• To provide positive rural experiences for medical, nursing and allied health students with the hope of encouraging rural practice in the future
  • To raise awareness of rural health issues among students and the wider community

The Network Today

The National Rural Health Student Network (NRHSN) is now Australia’s only multi-disciplinary student health network, bringing together people studying medicine, nursing and allied health, encouraging them to pursue rural health careers.

It has more than 9,000 members who belong to 28 university Rural Health Clubs throughout the nation, offering rural experience events, career information, clinical skills workshops and professional development activities designed to encourage rural careers, The network also provides a social base for country students moving to the city for study, city students interested in learning more about rural health, and students on rural placement. The NRHSN itself hosts meetings each year for Rural Health Club leaders, featuring a range of speakers and sessions designed to engage and inspire attendees. 

You can find out more about the NRHSN’s history here.

What have we been up to?

  • 20-22 July – Ankur Verma, NRHSN Allied Health Officer presented on ‘The role of Physician Assistants in addressing health workforce need in rural Australia’ and ‘Preventative healthcare, empowered and educated communities, the healthcare system that we want to work’ at the Mount Isa Centre for Rural and Remote Health’s Are you remotely interested? Conference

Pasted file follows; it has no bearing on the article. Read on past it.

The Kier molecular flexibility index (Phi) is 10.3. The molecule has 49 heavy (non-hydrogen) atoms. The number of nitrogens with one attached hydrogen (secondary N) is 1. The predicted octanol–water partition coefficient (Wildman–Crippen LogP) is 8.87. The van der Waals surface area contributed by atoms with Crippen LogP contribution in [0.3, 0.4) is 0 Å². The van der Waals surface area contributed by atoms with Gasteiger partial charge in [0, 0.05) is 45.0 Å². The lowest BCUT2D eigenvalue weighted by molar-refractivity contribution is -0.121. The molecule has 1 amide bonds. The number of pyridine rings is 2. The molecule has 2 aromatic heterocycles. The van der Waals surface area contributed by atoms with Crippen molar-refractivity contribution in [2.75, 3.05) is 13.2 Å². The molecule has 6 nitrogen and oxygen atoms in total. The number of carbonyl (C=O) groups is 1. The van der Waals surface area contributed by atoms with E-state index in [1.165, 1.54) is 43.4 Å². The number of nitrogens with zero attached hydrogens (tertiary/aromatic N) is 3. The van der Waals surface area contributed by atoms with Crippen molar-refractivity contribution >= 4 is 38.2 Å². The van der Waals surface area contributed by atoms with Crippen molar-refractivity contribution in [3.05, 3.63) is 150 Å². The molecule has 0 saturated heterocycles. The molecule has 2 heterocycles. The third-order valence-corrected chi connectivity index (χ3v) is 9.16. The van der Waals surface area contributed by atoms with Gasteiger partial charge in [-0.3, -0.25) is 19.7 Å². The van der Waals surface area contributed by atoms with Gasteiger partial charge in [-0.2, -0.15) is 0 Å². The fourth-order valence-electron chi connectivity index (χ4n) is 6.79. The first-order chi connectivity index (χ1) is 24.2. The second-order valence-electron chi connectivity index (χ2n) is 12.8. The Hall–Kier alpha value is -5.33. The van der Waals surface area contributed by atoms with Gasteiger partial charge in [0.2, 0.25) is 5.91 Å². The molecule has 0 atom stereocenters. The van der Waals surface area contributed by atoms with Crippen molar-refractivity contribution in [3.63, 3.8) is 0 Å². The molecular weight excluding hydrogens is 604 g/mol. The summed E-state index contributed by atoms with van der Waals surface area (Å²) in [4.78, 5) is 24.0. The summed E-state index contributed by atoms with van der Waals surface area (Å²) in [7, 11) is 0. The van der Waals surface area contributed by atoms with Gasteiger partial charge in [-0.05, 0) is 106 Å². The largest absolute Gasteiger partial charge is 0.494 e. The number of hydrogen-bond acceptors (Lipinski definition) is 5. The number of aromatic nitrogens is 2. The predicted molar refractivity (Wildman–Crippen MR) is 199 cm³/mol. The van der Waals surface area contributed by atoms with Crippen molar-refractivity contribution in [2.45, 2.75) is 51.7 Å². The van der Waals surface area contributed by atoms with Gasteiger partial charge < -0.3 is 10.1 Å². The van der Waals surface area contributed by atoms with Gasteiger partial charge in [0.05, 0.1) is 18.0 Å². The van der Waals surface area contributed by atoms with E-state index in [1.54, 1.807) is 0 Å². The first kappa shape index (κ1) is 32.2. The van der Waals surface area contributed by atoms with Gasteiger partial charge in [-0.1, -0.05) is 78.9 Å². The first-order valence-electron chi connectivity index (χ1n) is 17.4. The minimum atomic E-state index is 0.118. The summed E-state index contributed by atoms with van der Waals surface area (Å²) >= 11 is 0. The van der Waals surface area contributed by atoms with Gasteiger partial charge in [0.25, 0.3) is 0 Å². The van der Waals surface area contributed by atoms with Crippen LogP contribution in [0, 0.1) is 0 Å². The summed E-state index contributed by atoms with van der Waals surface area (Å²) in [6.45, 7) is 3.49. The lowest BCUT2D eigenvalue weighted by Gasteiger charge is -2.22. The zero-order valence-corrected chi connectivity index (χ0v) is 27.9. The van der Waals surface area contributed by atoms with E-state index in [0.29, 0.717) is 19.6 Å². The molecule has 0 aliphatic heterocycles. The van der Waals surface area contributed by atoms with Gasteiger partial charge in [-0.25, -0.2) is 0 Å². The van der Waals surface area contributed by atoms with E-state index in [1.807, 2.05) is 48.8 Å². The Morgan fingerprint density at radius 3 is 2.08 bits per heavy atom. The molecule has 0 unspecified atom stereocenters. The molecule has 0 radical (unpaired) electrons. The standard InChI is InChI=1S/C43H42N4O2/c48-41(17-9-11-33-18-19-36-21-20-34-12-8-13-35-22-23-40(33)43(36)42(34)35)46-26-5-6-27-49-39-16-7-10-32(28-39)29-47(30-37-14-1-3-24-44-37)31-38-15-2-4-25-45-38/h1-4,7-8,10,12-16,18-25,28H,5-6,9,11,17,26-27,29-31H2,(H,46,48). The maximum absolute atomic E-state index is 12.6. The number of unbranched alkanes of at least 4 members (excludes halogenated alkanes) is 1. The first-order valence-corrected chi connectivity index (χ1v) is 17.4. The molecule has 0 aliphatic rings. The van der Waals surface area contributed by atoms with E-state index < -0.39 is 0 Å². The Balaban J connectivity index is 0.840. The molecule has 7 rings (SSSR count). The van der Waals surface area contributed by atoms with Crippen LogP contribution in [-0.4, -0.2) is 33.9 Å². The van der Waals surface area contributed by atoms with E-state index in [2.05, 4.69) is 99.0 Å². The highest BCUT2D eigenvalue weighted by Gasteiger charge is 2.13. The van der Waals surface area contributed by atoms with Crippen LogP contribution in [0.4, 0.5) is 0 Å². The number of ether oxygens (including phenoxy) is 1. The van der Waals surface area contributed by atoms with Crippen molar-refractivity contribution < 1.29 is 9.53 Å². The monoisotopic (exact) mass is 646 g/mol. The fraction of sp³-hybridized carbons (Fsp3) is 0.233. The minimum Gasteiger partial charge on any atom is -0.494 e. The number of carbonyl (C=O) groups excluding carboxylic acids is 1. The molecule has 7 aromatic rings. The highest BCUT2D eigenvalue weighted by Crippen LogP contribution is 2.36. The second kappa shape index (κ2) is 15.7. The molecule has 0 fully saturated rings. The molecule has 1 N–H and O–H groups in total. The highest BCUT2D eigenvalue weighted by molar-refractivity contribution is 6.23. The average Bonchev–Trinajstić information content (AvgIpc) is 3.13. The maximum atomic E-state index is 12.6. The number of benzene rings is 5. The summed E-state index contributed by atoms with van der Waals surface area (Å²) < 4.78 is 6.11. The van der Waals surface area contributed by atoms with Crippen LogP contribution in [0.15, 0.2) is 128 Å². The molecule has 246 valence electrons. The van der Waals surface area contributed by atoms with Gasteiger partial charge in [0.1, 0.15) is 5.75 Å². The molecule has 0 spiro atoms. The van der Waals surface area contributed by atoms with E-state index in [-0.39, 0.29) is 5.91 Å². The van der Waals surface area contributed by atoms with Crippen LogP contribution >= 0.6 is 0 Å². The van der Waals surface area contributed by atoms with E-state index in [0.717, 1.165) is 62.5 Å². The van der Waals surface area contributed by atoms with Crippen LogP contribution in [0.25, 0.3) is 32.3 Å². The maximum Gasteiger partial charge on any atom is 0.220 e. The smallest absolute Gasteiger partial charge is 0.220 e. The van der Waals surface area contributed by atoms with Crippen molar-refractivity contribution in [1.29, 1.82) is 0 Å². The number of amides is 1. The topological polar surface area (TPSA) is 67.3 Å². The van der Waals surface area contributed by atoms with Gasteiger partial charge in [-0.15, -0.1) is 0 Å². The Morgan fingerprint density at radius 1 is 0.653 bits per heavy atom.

• 4-6 August – Rebecca Irwin, NRHSN Chair presented at the Provincial Surgeons Conference
  • 5 August – Blair Burke, NRHSN Medical Officer presented at RUSTICA Rural Health Club’s Rural Networking Dinner and 21st Birthday celebration
  • 12-14 August – Ankur Verma, NRHSN Allied Health Officer presented at OUTLOOK Rural Health Club’s 21st Birthday Celebration event

What’s coming up?

  • 6-7 September – Blair Burke, NRHSN Medical Officer will present on ‘A future innovative healthcare system’ at the 5th Rural and remote health scientific symposium
  • 14-17 September – Danielle Dries, NRHSN Indigenous Health Officer will present on ‘culturally competent health professionals for the future health workforce’ at the Australian Indigenous Doctors Association (AIDA) Conference
  • 18-21 September – Blair Burke, NRHSN Medical Officer will present on ‘providing healthy living and health career promotion to rural high school students’ at the Public Health Association of Australia conference
  • 29 September – 1 October – William Moorhead, NRHSN Community and Advocacy Officer will present on ‘the Innovative Healthcare System we want to work in’ at GP16, the RACGP Conference for General Practice
  • 12-14 October – Danni-Lee Dean, NRHSN Nursing and Midwifery Officer will present on ‘going to extremes – how isolation, geography and climate build resourcefulness and innovation in healthcare’ at the CRANAplus Conference for remote health professionals

Let us know!

We’d love to hear from you. If you have any comments, questions or feedback you can contact us on executivecommittee@nrhsn.org.au:


Rebecca Irwin


Community and Advocacy Officer

William Moorhead

Vice Chair

Joshua Mortimer


Indigenous Health Officer

Danielle Dries


Gabriela Kelly


Medical Officer

Blair Burke

Allied Health Officer

Ankur Verma


Nursing and Midwifery Officer

Danni-Lee Dean